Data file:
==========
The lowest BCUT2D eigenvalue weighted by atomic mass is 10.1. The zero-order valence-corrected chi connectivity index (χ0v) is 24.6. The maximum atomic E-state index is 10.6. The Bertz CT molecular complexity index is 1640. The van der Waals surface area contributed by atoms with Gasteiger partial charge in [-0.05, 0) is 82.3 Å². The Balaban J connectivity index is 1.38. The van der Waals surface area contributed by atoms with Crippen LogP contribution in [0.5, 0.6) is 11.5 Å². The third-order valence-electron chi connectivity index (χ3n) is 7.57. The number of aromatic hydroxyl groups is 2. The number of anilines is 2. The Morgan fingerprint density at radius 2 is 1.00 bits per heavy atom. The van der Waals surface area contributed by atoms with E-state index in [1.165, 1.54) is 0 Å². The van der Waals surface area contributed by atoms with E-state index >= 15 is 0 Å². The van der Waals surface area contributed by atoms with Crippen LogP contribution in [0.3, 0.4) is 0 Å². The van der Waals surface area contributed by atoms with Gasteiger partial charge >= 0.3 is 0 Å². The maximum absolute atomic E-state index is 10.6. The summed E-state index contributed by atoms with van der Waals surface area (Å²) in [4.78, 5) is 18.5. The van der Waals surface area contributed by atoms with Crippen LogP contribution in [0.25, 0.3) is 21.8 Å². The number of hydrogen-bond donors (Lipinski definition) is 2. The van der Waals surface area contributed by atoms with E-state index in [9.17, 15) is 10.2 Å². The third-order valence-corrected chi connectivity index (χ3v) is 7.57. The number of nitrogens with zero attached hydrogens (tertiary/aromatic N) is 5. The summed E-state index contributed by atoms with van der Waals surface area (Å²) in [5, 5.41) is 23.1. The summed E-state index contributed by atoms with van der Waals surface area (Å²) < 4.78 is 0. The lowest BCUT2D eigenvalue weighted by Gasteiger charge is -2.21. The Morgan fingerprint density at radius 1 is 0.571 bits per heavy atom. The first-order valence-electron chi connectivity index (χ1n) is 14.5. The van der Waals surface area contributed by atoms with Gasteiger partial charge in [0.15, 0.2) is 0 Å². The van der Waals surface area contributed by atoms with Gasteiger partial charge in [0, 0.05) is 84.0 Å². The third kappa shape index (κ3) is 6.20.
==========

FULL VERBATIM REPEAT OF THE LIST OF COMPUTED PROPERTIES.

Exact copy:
The lowest BCUT2D eigenvalue weighted by atomic mass is 10.1. The zero-order valence-corrected chi connectivity index (χ0v) is 24.6. The maximum atomic E-state index is 10.6. The Bertz CT molecular complexity index is 1640. The van der Waals surface area contributed by atoms with Gasteiger partial charge in [-0.05, 0) is 82.3 Å². The Balaban J connectivity index is 1.38. The van der Waals surface area contributed by atoms with Crippen LogP contribution in [0.5, 0.6) is 11.5 Å². The third-order valence-electron chi connectivity index (χ3n) is 7.57. The number of aromatic hydroxyl groups is 2. The number of anilines is 2. The Morgan fingerprint density at radius 2 is 1.00 bits per heavy atom. The van der Waals surface area contributed by atoms with E-state index in [1.165, 1.54) is 0 Å². The van der Waals surface area contributed by atoms with E-state index >= 15 is 0 Å². The van der Waals surface area contributed by atoms with Crippen LogP contribution in [0.3, 0.4) is 0 Å². The van der Waals surface area contributed by atoms with Gasteiger partial charge >= 0.3 is 0 Å². The maximum absolute atomic E-state index is 10.6. The summed E-state index contributed by atoms with van der Waals surface area (Å²) in [4.78, 5) is 18.5. The van der Waals surface area contributed by atoms with Crippen LogP contribution in [0.25, 0.3) is 21.8 Å². The number of hydrogen-bond donors (Lipinski definition) is 2. The van der Waals surface area contributed by atoms with E-state index in [9.17, 15) is 10.2 Å². The third-order valence-corrected chi connectivity index (χ3v) is 7.57. The number of nitrogens with zero attached hydrogens (tertiary/aromatic N) is 5. The summed E-state index contributed by atoms with van der Waals surface area (Å²) in [5, 5.41) is 23.1. The summed E-state index contributed by atoms with van der Waals surface area (Å²) < 4.78 is 0. The lowest BCUT2D eigenvalue weighted by Gasteiger charge is -2.21. The Morgan fingerprint density at radius 1 is 0.571 bits per heavy atom. The first-order valence-electron chi connectivity index (χ1n) is 14.5. The van der Waals surface area contributed by atoms with Gasteiger partial charge in [0.15, 0.2) is 0 Å². The van der Waals surface area contributed by atoms with Gasteiger partial charge in [0, 0.05) is 84.0 Å². The third kappa shape index (κ3) is 6.20.